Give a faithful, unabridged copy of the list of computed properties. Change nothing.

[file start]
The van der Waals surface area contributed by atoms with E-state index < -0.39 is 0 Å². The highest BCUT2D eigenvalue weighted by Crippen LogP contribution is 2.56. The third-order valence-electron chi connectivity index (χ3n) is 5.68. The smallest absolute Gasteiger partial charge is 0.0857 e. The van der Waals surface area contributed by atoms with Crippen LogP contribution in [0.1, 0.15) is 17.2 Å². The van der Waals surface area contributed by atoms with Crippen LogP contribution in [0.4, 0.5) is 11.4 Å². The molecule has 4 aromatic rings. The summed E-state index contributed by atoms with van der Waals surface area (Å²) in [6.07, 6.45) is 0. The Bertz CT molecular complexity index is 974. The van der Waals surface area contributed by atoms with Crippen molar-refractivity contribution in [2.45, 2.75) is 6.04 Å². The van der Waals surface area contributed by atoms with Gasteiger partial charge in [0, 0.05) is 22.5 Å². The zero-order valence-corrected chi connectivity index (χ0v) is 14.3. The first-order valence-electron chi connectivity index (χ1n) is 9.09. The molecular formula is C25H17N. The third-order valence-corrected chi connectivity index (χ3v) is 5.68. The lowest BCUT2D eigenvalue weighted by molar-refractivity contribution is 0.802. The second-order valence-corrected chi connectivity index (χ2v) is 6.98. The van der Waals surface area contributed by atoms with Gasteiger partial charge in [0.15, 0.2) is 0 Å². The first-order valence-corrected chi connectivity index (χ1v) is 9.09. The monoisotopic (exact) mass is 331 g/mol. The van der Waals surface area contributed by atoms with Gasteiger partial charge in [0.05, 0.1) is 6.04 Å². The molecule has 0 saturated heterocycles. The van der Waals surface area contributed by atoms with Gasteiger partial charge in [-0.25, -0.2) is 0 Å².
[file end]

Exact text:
The van der Waals surface area contributed by atoms with E-state index < -0.39 is 0 Å². The highest BCUT2D eigenvalue weighted by Crippen LogP contribution is 2.56. The third-order valence-electron chi connectivity index (χ3n) is 5.68. The smallest absolute Gasteiger partial charge is 0.0857 e. The van der Waals surface area contributed by atoms with Crippen LogP contribution in [0.1, 0.15) is 17.2 Å². The van der Waals surface area contributed by atoms with Crippen LogP contribution in [0.4, 0.5) is 11.4 Å². The molecule has 4 aromatic rings. The summed E-state index contributed by atoms with van der Waals surface area (Å²) in [6.07, 6.45) is 0. The Bertz CT molecular complexity index is 974. The van der Waals surface area contributed by atoms with Crippen molar-refractivity contribution in [2.45, 2.75) is 6.04 Å². The van der Waals surface area contributed by atoms with Gasteiger partial charge in [0, 0.05) is 22.5 Å². The zero-order valence-corrected chi connectivity index (χ0v) is 14.3. The first-order valence-electron chi connectivity index (χ1n) is 9.09. The molecular formula is C25H17N. The third-order valence-corrected chi connectivity index (χ3v) is 5.68. The lowest BCUT2D eigenvalue weighted by molar-refractivity contribution is 0.802. The second-order valence-corrected chi connectivity index (χ2v) is 6.98. The van der Waals surface area contributed by atoms with Gasteiger partial charge in [0.15, 0.2) is 0 Å². The first-order valence-corrected chi connectivity index (χ1v) is 9.09. The monoisotopic (exact) mass is 331 g/mol. The van der Waals surface area contributed by atoms with Gasteiger partial charge in [0.05, 0.1) is 6.04 Å². The molecule has 0 saturated heterocycles. The van der Waals surface area contributed by atoms with Gasteiger partial charge in [-0.25, -0.2) is 0 Å².